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Grimsby In February

By: Andrew Doherty
Date: 15/02/2005

‘Would you like to go to Grimsby on Saturday?’ They're playing Shrewsbury.’ I asked my children. ‘It does mean getting up at quarter past five, though’.

Home > Features > 2005 Features > Grimsby In February

‘Me!’ exclaimed Revis (9) enthusiastically. Merlin (12) stopped and thought for a moment before announcing ‘I think I might have some homework’. That’s a first. My eldest son Deej (15, very cool indeed) stated dismissively ‘It’s not a question of homework’. I took this to be a no.

Saturday came, and Merlin, Revis and I set off from our home in Basingstoke to the Promised Land. Merlin had re-considered in the meantime. I imagine it was the attraction of Grimsby in February that did it. Folk talk of Paris in the springtime, but Paris isn't Grimsby, and they're not playing Shrewsbury. It must be that.

Since I last wrote, I have actually seen Town score a goal. Twice in fact, against Leyton Orient away (2-1). Normality was restored with the losses against Lincoln (do we ever beat Lincoln?) and Bristol Rovers. I was tempted to go to Bristol, but decided to save my pennies for festival of football, which the Shrewsbury game wasn't going to be. Still, it meant a trip back to the wondrous frozen wastelands of North East Lincolnshire, and an opportunity to indulge in the ritual of black and white sadness.

Two hours after starting the pilgrimage, we arrived at London Waterloo station. I wonder if the original pilgrims were told that their ‘journey time would be extended because of diversion via Virginia Water in connection with planned engineering work’? This, we travelling types are told, is for our own good. Not feeling any better, we made our way to Kings Cross and managed to catch the 0810 train to Doncaster. ‘A Eurostar!’ shouted Merlin and Revis, excitedly. Oh dear. I have always tried to shield my children from any enthusiasm for trains. Clearly I have failed as a father. I had to point out though as a point of accuracy that what they were looking at was a class 373/2 ‘North of London’ Eurostar unit, not owned by GNER as Merlin had seriously explained to Revis, but hired to them by Eurostar for the ‘White Rose’ services. I can't think where my children get this trainspotterish tendency from, but it’s important to get the facts right.

‘Who was it that they were playing again?’ asked Merlin, clearly overwhelmed already by the imminent occasion. I told him about Shrewsbury, where it is and what colours they play in. I recalled seeing them three times, each time at their ground (1984/5 lost 4-1, 1986/7 lost 4-1, 1990/1 won 2-1). In the ultimate romantic gesture as is befitting for this time of year, I recalled taking my wife-to-be Sam to the away match in 1983/4. I believe this was the game where we were done over by a starlet called Paul Tester. I last saw a very frustrated Tester playing for Bridgnorth Town. I guess things didn't work out for him. It’s not just supporting Grimsby Town that is a journey of disappointment and misery. I imagine that there must have been a decision of some dubiety during the game. I believe so, because my comment to the referee ‘Oh I say, kind sir. You appeared to have failed to notice, if you don't mind me being so bold, that the Shrewsbury footballer was a smidgeon offside’ (I can't recall my exact words, which will have been lost in the passage of time) prompted Sam to ask for an explanation of the offside rule. Over 20 years on, and we're no further forward. The offside rule must be a man thing.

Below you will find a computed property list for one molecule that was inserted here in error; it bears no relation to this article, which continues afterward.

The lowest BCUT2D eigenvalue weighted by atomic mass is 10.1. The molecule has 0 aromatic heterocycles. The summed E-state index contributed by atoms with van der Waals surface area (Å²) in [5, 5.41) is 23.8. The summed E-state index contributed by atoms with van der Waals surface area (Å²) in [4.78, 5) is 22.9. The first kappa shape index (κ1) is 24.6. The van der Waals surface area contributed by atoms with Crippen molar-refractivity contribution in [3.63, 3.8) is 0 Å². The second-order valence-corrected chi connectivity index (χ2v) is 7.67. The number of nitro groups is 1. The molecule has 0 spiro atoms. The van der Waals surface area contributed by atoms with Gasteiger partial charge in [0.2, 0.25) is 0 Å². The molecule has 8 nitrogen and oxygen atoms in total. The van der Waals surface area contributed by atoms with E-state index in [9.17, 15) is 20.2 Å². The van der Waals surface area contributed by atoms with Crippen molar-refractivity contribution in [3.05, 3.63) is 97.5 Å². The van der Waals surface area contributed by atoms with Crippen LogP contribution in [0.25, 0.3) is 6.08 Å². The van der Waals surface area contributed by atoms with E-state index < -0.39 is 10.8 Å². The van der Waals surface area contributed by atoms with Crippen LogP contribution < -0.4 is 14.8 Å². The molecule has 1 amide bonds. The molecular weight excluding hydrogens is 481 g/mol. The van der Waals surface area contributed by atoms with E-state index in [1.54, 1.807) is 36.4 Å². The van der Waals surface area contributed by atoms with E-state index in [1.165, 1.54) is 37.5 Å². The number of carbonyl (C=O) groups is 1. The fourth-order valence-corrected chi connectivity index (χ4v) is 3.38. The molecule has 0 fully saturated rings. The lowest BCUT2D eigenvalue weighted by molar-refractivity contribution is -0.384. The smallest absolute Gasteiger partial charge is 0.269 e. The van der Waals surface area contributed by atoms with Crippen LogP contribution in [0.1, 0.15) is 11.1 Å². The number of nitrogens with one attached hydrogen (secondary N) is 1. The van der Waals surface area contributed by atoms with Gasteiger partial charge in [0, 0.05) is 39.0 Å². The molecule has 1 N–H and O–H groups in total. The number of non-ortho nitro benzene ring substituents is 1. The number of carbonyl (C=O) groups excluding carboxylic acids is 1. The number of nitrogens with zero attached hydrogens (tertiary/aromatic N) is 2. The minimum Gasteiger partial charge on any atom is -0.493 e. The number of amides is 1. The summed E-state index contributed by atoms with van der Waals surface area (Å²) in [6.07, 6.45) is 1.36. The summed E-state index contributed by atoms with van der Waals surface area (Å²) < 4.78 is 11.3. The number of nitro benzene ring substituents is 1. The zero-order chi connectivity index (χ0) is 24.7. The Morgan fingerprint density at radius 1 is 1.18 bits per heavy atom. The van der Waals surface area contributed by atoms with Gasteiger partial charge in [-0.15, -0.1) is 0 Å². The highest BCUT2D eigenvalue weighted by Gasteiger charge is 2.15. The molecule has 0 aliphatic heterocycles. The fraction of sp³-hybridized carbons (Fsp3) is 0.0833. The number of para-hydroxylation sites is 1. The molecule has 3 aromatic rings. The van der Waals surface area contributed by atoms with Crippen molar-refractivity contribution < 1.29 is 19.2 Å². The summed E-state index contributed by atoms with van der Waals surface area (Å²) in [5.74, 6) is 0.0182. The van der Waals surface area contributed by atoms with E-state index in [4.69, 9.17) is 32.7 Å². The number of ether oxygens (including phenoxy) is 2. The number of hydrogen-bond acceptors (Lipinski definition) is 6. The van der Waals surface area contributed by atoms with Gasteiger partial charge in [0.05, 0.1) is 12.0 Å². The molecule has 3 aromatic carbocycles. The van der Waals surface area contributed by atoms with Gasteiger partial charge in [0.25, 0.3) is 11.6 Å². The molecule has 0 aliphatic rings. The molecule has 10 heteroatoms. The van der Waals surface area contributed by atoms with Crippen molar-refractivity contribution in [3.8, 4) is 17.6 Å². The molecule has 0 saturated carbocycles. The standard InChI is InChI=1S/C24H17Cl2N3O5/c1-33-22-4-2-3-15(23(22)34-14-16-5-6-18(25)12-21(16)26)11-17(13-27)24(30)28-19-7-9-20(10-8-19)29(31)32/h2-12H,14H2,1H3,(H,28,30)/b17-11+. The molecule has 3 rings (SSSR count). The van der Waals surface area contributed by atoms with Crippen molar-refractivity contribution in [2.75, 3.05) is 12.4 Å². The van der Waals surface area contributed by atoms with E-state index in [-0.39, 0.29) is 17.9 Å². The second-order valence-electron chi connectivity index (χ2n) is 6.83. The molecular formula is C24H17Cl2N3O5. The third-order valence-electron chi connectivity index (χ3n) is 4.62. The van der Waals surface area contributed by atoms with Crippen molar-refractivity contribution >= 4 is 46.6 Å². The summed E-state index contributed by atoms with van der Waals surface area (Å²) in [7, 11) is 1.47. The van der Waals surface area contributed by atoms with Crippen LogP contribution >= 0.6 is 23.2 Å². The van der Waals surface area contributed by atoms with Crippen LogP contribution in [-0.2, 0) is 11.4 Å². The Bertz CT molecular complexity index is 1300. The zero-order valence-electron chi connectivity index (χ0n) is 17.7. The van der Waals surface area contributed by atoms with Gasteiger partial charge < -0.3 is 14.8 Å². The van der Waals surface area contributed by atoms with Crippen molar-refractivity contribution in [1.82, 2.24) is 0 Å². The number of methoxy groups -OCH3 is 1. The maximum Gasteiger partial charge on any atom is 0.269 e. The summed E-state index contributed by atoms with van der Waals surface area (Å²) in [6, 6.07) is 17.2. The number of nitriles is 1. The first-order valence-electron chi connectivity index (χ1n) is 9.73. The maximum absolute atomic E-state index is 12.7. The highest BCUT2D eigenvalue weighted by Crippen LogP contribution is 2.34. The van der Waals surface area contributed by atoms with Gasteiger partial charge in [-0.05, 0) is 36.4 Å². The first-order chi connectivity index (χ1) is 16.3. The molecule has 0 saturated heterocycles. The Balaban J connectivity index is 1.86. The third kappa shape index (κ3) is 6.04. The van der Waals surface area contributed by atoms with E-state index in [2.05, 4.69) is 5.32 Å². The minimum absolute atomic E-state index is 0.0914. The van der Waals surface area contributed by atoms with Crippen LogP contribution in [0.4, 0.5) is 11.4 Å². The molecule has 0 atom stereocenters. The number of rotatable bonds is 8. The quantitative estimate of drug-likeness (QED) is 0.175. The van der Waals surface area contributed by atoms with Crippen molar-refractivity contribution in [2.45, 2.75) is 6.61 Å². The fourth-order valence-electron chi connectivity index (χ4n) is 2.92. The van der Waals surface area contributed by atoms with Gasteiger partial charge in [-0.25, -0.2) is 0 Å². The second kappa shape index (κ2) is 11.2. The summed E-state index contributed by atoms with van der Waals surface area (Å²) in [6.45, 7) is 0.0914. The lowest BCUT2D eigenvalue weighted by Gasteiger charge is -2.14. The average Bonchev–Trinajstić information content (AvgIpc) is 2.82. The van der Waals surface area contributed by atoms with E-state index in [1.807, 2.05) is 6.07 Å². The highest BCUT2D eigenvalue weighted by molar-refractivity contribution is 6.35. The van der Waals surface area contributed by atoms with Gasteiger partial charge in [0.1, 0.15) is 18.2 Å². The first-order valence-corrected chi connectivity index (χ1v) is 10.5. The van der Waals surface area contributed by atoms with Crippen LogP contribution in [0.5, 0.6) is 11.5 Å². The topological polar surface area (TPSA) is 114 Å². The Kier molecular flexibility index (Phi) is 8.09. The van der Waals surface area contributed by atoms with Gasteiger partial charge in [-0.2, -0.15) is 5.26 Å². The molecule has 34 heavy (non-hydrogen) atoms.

The train arrived in Newark, where Merlin snapped me out of my mental wanderings. ‘I can't smell the glue factory today’, he declared in a tone of disappointment. The sights and smells of the north are so irresistible.

We had oceans of time in Doncaster, so rather than spending our time on the station savouring the dismalia and inducing frostbite, which was a real possibility here today, I decided on a tourist trail of the Arndale Shopping Centre. Except that it is now called the Frenchgate Centre and it’s a building site. Do grey, industrial French towns have a ‘Porte de Doncaster’, I wonder. As ever, Donny oozed with anonymity and nothingness, and we were pleased to get on the TransPennine Express on our way to the Kingdom of Grimeswold.

An hour or so later, we stepped out of Grimsby Town station. It seemed another 10 degrees colder than Doncaster, and was blowing a gale. Just how I remember the weather conditions throughout my childhood. As we walked down the street, the children started discussing the Arctic for some reason.

The article continues in Part Two.

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